Friday March 21, 2008

I crawled out from underneath someone’s house the other day and placed in the hands of a brow-knit homeowner, a pithy black rock. Before she could form the words for what she could not quite specify, I said “Coal … Anthracite, I think” (as though I know anything about coal). Since she continued to bear that befuddled look, I explained that I’d been under the house and that there, near the furnace, I’d found a few of these black shiny artifacts of geophysics. -more-


The Public Eye: Campaign 2008: Act III

By Bob Burnett
Tuesday March 18, 2008

The March 11 Mississippi primaries signaled the end of the second of four acts in the competition for the 2008 Democratic presidential nomination. Act I began on Jan. 5 with the Iowa caucuses and ended on Jan. 26 with the South Carolina primary, where the race was winnowed down to Sens. Clinton and Obama. Act II began on Feb. 5, Super Tuesday, and plodded on for five weeks. Act III begins with the Pennsylvania primary on April 22 and ends on June 3 or possibly later if Florida and Michigan have to revote. Act IV will be the convention beginning Aug. 25, where the nominee will be selected. -more-


Green Neighbors: The Brave Little Quince

By Ron Sullivan
Tuesday March 18, 2008
Fruit, flowers, and lots of thorns on the Brave Little Quince under the BART tracks on Martin Luther King, Jr. Way.

On the median strip under the BART tracks along Martin Luther King Jr. Way, just a few blocks past the city line and into Oakland, there lives a flowering quince I’ve always thought of as The Brave Little Toaster. Aside from the fact that it’s nothing like a toaster at all, I find the name apt. -more-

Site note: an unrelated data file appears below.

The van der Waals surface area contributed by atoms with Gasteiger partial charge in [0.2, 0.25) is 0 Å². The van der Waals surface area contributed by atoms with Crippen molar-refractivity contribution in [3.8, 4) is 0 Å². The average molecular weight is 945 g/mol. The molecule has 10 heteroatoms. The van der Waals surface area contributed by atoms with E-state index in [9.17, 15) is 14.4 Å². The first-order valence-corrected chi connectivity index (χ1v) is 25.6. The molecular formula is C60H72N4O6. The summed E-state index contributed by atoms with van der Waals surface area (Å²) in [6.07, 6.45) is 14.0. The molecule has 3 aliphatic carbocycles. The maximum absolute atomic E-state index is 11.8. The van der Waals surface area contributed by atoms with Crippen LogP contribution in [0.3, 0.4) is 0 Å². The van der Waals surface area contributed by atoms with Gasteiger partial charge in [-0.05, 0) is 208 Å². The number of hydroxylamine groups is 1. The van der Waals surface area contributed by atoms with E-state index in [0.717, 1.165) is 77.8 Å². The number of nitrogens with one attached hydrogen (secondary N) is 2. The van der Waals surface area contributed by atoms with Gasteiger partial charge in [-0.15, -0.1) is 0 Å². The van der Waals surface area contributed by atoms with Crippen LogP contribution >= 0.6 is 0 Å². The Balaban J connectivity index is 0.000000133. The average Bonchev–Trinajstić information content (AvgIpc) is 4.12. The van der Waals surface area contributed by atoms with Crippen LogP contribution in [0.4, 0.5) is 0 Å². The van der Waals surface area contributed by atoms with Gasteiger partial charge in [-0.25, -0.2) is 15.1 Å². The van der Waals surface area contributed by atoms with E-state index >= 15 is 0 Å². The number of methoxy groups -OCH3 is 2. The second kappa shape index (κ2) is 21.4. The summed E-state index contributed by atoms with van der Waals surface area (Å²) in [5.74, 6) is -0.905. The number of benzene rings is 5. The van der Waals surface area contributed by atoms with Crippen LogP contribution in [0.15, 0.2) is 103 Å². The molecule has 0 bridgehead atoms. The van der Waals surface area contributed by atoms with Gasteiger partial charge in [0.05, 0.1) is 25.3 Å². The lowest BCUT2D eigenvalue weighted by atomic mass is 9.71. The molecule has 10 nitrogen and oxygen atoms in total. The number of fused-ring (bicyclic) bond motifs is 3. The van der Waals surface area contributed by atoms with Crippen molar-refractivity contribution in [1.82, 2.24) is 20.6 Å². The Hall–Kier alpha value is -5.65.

Arts & Events

Arts Calendar

Friday March 21, 2008

FRIDAY, MARCH 21 -more-


Berkeley Opera Stages Donizetti’s ‘L’Elisir D’Amore’

By Ken Bullock, Special to The Planet
Friday March 21, 2008

The village flirt tosses aside the book of the romance of Tristan and Isolde she has been reading aloud, flippantly singing, “If only I knew that recipe” for the famous love potion, as the chorus of peasants idling in the piazza picks up the refrain—and her forlorn, would-be suitor Nemorino, who’s caught the storybook as if it was the garter flung after a wedding, finds himself in the same predicament. -more-


Fonts, Facades, And Frolicking Femme Fatales

Friday March 21, 2008

Helvetica—a Greek tragedy? No, a typeface. Who would think of making a documentary film about a typeface? And who would attribute political significance to a font? Well, the writers of this 80-minute film did. -more-


Moving Pictures: The Shakespeare Films of Orson Welles

By Justin DeFreitas
Friday March 21, 2008
Orson Welles in the title role in his 1948 adaptation of Macbeth.

With just a few exceptions, when we talk about an Orson Welles film we talk about a tangled mess of topics all at once. We talk about the film as it exists and the film as it might have been; we talk about intentions and motivations, disagreements and compromises, edits and changes; we talk about artistic integrity versus commercial considerations, about the rights of the artist contrasted with the rights of studios, stockholders, producers and distributors. -more-


Working With Welles on ‘Macbeth’

By Ken Bullock, Special to The Planet
Friday March 21, 2008

"What Orson always said about his career,” Richard Connema reminisced about working on Macbeth with Orson Welles at Republic Studios in 1946, “was that when he came out with Citizen Kane, he was a big shot and everybody gave him Christmas presents. During the making of The Magnificent Ambersons, they still gave him presents. But the next year, after he got back from Brazil and with all the problems with the release of Ambersons, nobody gave him presents.” -more-


East Bay Then and Now: Allenoke Manor Was a Scene of Hospitality for 5 Decades